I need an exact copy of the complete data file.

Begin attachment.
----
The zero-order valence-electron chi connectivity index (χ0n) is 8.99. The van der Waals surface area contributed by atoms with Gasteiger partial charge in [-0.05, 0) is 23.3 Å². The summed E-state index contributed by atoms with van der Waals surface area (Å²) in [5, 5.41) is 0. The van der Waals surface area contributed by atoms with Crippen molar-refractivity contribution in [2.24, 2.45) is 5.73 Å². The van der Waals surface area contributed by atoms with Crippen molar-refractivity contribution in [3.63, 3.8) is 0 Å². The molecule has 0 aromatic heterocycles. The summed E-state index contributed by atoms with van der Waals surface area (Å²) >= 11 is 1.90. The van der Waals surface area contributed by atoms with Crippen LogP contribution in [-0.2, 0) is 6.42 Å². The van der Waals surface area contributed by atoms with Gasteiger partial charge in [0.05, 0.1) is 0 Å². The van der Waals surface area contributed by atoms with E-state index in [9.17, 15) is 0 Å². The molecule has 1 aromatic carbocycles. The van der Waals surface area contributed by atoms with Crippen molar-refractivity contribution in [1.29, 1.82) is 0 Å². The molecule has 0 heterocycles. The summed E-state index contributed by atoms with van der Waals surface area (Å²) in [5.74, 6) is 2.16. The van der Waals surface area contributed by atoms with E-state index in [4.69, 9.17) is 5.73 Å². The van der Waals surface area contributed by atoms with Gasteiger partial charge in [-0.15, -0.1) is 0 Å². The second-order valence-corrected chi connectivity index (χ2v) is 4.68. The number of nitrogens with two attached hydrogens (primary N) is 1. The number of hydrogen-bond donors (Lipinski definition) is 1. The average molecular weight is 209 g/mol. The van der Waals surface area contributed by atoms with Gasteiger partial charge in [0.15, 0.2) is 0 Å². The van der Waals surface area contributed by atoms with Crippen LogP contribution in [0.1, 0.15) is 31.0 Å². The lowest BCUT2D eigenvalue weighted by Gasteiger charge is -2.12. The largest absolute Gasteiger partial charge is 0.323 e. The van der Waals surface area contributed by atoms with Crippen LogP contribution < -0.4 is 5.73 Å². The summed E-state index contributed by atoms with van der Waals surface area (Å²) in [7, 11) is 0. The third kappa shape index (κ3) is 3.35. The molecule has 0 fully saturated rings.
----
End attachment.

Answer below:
The zero-order valence-electron chi connectivity index (χ0n) is 8.99. The van der Waals surface area contributed by atoms with Gasteiger partial charge in [-0.05, 0) is 23.3 Å². The summed E-state index contributed by atoms with van der Waals surface area (Å²) in [5, 5.41) is 0. The van der Waals surface area contributed by atoms with Crippen molar-refractivity contribution in [2.24, 2.45) is 5.73 Å². The van der Waals surface area contributed by atoms with Crippen molar-refractivity contribution in [3.63, 3.8) is 0 Å². The molecule has 0 aromatic heterocycles. The summed E-state index contributed by atoms with van der Waals surface area (Å²) >= 11 is 1.90. The van der Waals surface area contributed by atoms with Crippen LogP contribution in [-0.2, 0) is 6.42 Å². The van der Waals surface area contributed by atoms with Gasteiger partial charge in [0.05, 0.1) is 0 Å². The van der Waals surface area contributed by atoms with E-state index in [9.17, 15) is 0 Å². The molecule has 1 aromatic carbocycles. The van der Waals surface area contributed by atoms with Crippen molar-refractivity contribution in [1.29, 1.82) is 0 Å². The molecule has 0 heterocycles. The summed E-state index contributed by atoms with van der Waals surface area (Å²) in [5.74, 6) is 2.16. The van der Waals surface area contributed by atoms with E-state index in [4.69, 9.17) is 5.73 Å². The van der Waals surface area contributed by atoms with Gasteiger partial charge in [-0.15, -0.1) is 0 Å². The second-order valence-corrected chi connectivity index (χ2v) is 4.68. The number of nitrogens with two attached hydrogens (primary N) is 1. The number of hydrogen-bond donors (Lipinski definition) is 1. The average molecular weight is 209 g/mol. The van der Waals surface area contributed by atoms with Gasteiger partial charge in [0.15, 0.2) is 0 Å². The van der Waals surface area contributed by atoms with Crippen LogP contribution in [0.1, 0.15) is 31.0 Å². The lowest BCUT2D eigenvalue weighted by Gasteiger charge is -2.12. The largest absolute Gasteiger partial charge is 0.323 e. The van der Waals surface area contributed by atoms with Crippen LogP contribution < -0.4 is 5.73 Å². The summed E-state index contributed by atoms with van der Waals surface area (Å²) in [7, 11) is 0. The third kappa shape index (κ3) is 3.35. The molecule has 0 fully saturated rings.